Optionally your tree may be 3d, iterate forever, be colourful, have leaves at level 5, or be lit according to the time of day. However, this is code-golf, so the smallest file wins.

Tags: code-golf

# Implement multi-line lambdas in Python.

Guido van Rossum said it couldn't be done, prove him wrong. Your solution should allow multi-line anonymous functions, like:

>>> f = multilinelamba("hour", """
...     if hour > 20 or hour < 6:
...         print "Good night"
...     else:
...         print "Hello world"
...     """)
>>> f(10)
... 'Hello world'


Your solution should be as close as possible to the behavior of real def or lambda. The actual syntax doesn't matter. E.g. you may choose to pass the code as a string as above, or you may find a way to avoid it. The implementation is also open, you may for example define a function, write a preprocessor, or edit the python source, but keep in mind that the solution should fit in the answer, so the last option probably won't work.

Your solution must allow arbitrary python code inside, except the following which is optional:

• recursive use of the multilinelambda "statement" inside of the multilinelambda
• calling the function recursively, i.e. using f inside the multilinelambda in the above function
• defining classes and
• importing modules (these two might be too hard)

You must also be able to use a multilinelambda as a parameter when calling a function.

You get bonus points:

• If your solution captures outside variables in a closure, like real def does
• For correct handling of exceptions in the multilinelambda. They should display similarly to when using def, and include line number relative to the file.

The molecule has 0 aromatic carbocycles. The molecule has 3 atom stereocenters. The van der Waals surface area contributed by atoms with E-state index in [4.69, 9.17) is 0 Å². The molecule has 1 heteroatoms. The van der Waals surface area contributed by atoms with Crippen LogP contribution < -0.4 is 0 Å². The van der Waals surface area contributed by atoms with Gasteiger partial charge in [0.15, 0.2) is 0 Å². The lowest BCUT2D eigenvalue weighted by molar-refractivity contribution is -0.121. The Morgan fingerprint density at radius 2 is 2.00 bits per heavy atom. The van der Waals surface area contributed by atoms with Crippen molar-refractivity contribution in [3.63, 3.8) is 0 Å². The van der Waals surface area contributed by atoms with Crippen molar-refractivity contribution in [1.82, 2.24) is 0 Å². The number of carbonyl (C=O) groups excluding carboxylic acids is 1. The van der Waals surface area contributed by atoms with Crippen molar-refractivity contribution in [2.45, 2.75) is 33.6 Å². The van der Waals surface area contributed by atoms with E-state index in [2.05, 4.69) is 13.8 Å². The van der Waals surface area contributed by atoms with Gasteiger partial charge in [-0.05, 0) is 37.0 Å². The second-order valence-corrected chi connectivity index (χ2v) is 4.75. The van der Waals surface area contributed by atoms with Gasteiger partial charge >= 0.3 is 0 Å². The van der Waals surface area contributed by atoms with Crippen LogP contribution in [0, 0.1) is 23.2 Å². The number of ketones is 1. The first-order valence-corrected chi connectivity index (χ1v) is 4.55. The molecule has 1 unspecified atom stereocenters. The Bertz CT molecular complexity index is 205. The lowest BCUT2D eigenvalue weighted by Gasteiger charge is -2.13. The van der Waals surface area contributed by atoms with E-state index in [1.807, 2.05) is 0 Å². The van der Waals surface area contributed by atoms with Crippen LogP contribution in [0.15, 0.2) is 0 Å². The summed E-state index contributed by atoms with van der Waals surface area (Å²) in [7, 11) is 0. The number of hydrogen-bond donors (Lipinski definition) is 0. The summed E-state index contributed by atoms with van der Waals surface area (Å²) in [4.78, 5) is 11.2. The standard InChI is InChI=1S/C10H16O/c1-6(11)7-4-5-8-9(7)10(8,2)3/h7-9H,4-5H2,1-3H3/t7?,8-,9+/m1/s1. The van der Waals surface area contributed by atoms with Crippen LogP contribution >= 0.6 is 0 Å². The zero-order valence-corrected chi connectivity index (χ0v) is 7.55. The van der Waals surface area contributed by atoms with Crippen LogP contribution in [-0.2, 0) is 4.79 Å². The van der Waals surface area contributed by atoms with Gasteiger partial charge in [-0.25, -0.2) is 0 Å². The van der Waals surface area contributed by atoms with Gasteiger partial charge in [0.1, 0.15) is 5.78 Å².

• For allowing default parameters
• For allowing *args and **kwargs
• If the solution admits any kind of consistent indentation. Two options must be considered:

• All lines have a common indentation (like in the example above) that can be stipped away.
• The first line of the body is given on the same line as the multilinelambda statement. In this case, all the remaining lines must be checked for consistency. It makes a difference whether the first line starts a block or not. Example:

multilinelambda("x", """print "Hello"
print "World" """)

multilinelambda("x, y", """if x > y:
print "case 1"
else:
print "case 2"
""")


In both cases, I may add or remove the same number of spaces to/from each of the lines following multilinelambda.

Any ideas for additional criteria? I personally don't really care much about picking a winner, this is more about tinkering and proving that it can be done. But in any way, more "unit tests" will only benefit the question.

Foreword: This might have been done before, but I couldn't find any such cases. I think the scoring is quite fair now, and the challenge quite clear, but any criticism is welcome. Only thing I am not sure of (besides maybe a similar question existing) is whether it is rewarding enough to add a single language or whether a 2 byte solution which just runs in two languages is going to win (is that possible?).

# The challenge

Write a single piece of code that will only output different deterministic integers depending on the language it has been interpreted as.

# Scoring

Length of the code divided by the multiplication of the score of every used language. Esoteric languages have score 2 and production languages have score 3. For example, if you have a code of length 120 which runs in whitespace and javascript this will give a score of 120/(2*3)=20.

# Rules

• Versions and forks: Different versions and forks may count as different languages, provided that the output is not determined by the version or similar constants in any way. In other words: <?=intval(phpversion())?> or 1<!--[if IE 8]>1<![endif]--> is not allowed.